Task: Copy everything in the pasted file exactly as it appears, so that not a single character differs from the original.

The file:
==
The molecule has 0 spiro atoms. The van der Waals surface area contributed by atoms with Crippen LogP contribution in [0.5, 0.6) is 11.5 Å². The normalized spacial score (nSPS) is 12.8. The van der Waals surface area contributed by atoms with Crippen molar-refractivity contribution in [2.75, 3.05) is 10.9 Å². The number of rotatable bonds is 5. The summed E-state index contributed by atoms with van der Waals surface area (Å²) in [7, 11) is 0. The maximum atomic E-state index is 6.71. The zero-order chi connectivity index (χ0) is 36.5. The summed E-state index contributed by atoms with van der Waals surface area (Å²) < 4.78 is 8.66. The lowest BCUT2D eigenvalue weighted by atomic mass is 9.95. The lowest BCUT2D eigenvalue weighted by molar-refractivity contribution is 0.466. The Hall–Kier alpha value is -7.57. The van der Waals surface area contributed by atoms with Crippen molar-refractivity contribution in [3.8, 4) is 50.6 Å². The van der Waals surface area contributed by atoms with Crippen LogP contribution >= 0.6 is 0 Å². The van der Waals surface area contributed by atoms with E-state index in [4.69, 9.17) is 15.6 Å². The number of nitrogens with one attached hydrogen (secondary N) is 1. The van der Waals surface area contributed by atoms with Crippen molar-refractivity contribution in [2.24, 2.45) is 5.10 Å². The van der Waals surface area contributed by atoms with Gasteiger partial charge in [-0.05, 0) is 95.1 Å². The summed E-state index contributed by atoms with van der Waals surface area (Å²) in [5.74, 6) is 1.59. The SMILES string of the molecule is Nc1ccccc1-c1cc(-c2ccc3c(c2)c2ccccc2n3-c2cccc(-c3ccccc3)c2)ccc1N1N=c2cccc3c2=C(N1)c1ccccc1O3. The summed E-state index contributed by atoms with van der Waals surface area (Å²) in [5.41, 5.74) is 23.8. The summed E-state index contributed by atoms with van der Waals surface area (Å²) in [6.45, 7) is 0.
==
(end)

The molecule has 0 spiro atoms. The van der Waals surface area contributed by atoms with Crippen LogP contribution in [0.5, 0.6) is 11.5 Å². The normalized spacial score (nSPS) is 12.8. The van der Waals surface area contributed by atoms with Crippen molar-refractivity contribution in [2.75, 3.05) is 10.9 Å². The number of rotatable bonds is 5. The summed E-state index contributed by atoms with van der Waals surface area (Å²) in [7, 11) is 0. The maximum atomic E-state index is 6.71. The zero-order chi connectivity index (χ0) is 36.5. The summed E-state index contributed by atoms with van der Waals surface area (Å²) < 4.78 is 8.66. The lowest BCUT2D eigenvalue weighted by atomic mass is 9.95. The lowest BCUT2D eigenvalue weighted by molar-refractivity contribution is 0.466. The Hall–Kier alpha value is -7.57. The van der Waals surface area contributed by atoms with Crippen molar-refractivity contribution in [3.8, 4) is 50.6 Å². The van der Waals surface area contributed by atoms with Crippen LogP contribution >= 0.6 is 0 Å². The van der Waals surface area contributed by atoms with E-state index in [4.69, 9.17) is 15.6 Å². The number of nitrogens with one attached hydrogen (secondary N) is 1. The van der Waals surface area contributed by atoms with Crippen molar-refractivity contribution in [2.24, 2.45) is 5.10 Å². The van der Waals surface area contributed by atoms with Gasteiger partial charge in [-0.05, 0) is 95.1 Å². The summed E-state index contributed by atoms with van der Waals surface area (Å²) in [5.74, 6) is 1.59. The SMILES string of the molecule is Nc1ccccc1-c1cc(-c2ccc3c(c2)c2ccccc2n3-c2cccc(-c3ccccc3)c2)ccc1N1N=c2cccc3c2=C(N1)c1ccccc1O3. The summed E-state index contributed by atoms with van der Waals surface area (Å²) in [5.41, 5.74) is 23.8. The summed E-state index contributed by atoms with van der Waals surface area (Å²) in [6.45, 7) is 0.